Fugget About It

In addition to remembering stuff, our brains are busy forgetting about other stuff.  It turns out that forgetting is not a purely accidental process, its an active process, pruning the memory collection.  Memories deemed useless, obsolete or significantly redundant are actively suppressed.  Interestingly enough, these processes seem to be essentially the same in the 250,000 neuron fruit-fly brain and our own with roughly 86 billion neurons.

This process is discussed in Spolsky's Behave, a book I've been reading and writing about lately, but some new research is featured in Quanta here.
One form of active forgetting that scientists formally identified in 2017is called intrinsic forgetting. It involves a certain subset of cells in the brain — which Ronald Davis and Yi Zhong, who wrote the paper that introduced the idea, casually call “forgetting cells” — that degrade the engrams in memory cells.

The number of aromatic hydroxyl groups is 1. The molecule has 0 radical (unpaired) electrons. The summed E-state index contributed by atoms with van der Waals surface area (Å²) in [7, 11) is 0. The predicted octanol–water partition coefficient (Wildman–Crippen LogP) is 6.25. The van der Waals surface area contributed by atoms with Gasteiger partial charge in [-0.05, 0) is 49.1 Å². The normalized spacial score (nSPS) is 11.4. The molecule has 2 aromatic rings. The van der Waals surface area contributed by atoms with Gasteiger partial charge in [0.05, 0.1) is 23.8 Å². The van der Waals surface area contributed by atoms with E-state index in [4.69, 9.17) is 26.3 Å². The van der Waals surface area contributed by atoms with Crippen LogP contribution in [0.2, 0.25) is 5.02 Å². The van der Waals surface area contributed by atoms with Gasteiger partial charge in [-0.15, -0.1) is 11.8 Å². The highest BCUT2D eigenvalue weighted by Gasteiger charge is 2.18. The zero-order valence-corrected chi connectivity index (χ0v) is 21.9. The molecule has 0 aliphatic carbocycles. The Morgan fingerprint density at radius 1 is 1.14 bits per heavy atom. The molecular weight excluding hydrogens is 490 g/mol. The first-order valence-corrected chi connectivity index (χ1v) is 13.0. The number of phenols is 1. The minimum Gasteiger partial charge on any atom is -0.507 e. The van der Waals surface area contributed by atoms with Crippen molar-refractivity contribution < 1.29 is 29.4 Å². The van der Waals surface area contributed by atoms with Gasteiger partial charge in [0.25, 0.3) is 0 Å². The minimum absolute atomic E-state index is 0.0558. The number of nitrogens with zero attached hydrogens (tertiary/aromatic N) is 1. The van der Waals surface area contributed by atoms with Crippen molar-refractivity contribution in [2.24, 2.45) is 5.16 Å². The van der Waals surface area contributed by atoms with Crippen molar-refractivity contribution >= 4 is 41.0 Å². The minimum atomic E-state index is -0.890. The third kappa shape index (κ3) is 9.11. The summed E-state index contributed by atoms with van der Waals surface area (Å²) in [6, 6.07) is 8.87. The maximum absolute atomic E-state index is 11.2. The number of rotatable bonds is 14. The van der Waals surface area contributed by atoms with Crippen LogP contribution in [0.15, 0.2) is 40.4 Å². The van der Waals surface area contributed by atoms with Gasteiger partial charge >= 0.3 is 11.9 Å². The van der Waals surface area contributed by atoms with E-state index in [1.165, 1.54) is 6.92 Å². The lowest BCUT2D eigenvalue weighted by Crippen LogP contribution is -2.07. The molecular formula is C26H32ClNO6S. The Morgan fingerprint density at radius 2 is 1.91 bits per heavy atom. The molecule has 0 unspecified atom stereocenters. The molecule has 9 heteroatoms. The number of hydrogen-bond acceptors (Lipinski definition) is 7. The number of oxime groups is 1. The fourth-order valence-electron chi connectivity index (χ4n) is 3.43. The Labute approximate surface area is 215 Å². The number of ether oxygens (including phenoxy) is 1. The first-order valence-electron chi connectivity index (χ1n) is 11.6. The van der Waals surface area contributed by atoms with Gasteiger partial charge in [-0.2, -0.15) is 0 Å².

There are others.  It seems that at least initially, memories are merely suppressed rather than erased.  I wonder if that has anything to do with the fact that I can't recall names anymore.


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